I'm not as judgmental about programs with memory leaks now

Discussion in 'OT Technology' started by Limp_Brisket, May 29, 2009.

  1. Limp_Brisket

    Limp_Brisket New Member

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    at least if they're written in C++. i'm taking my advanced C++ class right now and as we go he's teaching us all the ways that memory leaks can be introduced into your code, you really have to have an in-depth knowledge of what you're doing in order to make sure that your C++ code isn't introducing memory leaks :mamoru:
     
  2. critter783

    critter783 OT Supporter

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    Shit's a bitch, ain't it? You get balls-deep in a problem, and you're trying to focus on the logic flow, and you end up wrestling memory management.
     
  3. Limp_Brisket

    Limp_Brisket New Member

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    this is true, but as my C++ teacher constantly stresses C++ is all about only adding additional overhead when you want it, and a garbage collector is a lot of additional overhead.
     
  4. Swerve

    Swerve OT Supporter

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    Java's self executing garbage collector can even take a second to run if there's a lot of stuff to clean up, not so good for real time systems.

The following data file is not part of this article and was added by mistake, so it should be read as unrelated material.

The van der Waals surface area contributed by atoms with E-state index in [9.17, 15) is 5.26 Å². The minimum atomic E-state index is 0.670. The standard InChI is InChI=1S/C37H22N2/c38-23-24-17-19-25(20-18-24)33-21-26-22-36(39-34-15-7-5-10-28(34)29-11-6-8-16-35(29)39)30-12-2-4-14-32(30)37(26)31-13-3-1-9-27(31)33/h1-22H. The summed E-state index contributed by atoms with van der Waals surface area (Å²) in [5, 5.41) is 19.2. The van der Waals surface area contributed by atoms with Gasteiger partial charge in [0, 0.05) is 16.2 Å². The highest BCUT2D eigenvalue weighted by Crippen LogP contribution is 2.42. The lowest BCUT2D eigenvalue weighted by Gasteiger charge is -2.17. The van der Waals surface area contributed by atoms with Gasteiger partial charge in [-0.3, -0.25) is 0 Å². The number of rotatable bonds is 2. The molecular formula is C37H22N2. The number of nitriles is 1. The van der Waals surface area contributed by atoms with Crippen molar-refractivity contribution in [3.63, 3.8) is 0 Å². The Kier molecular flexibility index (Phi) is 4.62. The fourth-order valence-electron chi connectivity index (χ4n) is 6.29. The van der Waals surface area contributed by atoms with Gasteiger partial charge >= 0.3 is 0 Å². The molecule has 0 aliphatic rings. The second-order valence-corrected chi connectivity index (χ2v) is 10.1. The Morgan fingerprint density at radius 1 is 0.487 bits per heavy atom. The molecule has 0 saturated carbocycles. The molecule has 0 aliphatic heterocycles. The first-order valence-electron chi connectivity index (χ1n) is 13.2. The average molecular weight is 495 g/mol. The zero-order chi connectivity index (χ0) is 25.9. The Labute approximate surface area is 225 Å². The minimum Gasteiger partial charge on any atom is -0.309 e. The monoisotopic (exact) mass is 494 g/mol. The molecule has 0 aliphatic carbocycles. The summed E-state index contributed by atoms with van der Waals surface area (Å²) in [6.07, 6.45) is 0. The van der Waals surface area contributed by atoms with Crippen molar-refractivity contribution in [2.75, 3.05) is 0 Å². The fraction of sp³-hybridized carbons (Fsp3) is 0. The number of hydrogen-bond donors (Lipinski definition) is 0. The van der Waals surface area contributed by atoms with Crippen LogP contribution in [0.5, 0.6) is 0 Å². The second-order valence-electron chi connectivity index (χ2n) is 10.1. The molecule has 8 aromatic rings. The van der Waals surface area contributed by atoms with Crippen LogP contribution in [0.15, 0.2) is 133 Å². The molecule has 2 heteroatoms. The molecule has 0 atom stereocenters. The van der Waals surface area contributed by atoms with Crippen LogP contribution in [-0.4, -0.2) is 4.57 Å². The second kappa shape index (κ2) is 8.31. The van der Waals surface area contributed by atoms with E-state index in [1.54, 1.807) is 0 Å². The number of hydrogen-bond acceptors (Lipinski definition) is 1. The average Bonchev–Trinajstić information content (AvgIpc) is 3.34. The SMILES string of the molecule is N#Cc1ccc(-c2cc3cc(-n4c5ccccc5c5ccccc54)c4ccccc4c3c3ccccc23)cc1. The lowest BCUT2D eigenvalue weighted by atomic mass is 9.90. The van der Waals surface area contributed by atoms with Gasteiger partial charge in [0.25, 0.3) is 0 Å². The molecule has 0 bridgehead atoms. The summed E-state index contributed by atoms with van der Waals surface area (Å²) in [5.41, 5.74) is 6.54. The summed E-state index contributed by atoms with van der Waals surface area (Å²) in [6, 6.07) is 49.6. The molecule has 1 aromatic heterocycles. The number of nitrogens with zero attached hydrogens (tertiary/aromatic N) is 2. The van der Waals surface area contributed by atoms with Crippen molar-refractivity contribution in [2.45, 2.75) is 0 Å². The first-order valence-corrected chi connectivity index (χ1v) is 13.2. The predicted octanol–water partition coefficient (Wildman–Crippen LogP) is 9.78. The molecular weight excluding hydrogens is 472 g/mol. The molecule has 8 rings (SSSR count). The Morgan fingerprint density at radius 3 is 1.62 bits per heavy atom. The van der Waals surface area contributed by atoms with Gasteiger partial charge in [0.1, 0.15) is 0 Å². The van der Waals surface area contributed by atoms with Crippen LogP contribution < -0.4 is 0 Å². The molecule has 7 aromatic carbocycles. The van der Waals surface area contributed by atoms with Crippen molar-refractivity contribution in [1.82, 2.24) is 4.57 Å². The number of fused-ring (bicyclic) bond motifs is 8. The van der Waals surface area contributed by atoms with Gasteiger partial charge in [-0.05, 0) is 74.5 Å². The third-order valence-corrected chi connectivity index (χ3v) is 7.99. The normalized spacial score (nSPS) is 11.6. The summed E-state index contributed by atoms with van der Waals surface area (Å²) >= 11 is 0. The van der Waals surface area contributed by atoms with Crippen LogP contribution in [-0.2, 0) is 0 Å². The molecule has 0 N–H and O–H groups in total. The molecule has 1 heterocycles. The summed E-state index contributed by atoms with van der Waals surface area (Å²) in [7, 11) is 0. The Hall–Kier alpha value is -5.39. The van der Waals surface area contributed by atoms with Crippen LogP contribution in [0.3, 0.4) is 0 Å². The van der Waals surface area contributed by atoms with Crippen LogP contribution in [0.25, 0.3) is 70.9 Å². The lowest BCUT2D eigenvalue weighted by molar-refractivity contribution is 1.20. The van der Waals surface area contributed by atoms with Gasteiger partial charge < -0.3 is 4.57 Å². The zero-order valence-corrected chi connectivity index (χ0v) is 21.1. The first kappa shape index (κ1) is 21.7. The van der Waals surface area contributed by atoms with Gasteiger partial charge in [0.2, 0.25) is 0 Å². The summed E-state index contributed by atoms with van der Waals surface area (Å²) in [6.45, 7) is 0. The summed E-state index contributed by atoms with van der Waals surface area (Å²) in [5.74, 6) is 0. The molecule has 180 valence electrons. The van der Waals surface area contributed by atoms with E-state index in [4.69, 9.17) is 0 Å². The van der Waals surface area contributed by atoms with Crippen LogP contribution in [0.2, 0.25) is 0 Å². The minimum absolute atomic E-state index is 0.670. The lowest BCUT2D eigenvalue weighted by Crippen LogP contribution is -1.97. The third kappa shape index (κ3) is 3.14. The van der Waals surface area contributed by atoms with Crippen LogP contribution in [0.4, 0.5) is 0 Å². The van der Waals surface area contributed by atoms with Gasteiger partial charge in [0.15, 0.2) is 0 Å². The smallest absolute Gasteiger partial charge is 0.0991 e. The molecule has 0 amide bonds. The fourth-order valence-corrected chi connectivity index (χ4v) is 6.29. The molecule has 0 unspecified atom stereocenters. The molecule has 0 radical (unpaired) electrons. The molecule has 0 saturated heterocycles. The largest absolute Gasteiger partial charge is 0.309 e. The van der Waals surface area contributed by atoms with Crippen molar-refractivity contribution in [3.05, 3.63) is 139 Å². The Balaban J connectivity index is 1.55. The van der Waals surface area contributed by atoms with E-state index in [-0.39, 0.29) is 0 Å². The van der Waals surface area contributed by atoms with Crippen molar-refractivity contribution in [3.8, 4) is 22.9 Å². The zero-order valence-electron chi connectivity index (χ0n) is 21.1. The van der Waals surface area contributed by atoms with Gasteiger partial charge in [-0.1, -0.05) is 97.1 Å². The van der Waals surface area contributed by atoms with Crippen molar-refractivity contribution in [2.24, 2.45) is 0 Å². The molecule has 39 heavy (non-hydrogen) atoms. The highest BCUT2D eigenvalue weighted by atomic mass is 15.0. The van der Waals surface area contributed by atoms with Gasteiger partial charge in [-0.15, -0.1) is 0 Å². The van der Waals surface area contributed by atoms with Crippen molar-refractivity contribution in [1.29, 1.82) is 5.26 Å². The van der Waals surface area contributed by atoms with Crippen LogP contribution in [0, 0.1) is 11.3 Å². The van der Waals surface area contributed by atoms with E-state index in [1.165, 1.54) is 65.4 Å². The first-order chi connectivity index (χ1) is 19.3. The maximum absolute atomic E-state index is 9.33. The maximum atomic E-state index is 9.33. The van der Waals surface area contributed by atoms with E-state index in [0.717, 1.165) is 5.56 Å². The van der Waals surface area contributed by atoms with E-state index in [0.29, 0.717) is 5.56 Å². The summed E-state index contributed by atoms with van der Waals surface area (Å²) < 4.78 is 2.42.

5. deusexaethera

    deusexaethera OT Supporter

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    That's where encapsulation comes in. If all your dynamic memory allocation is handled by separate code that you interface with (whether it be STL or a framework or even just a class you wrote yourself), then once you've gotten the dynamic allocation working right, you never have to worry about it again.

    I remember how happy I was when I finally wrote an XML tree class for one of my VB6 projects -- once I got it working, I fed it a one-million-element XML file 100 times, assembling and disassembling the tree the slow way instead of hoping VB6 would deallocate the memory for me, and it never hiccupped once.
     

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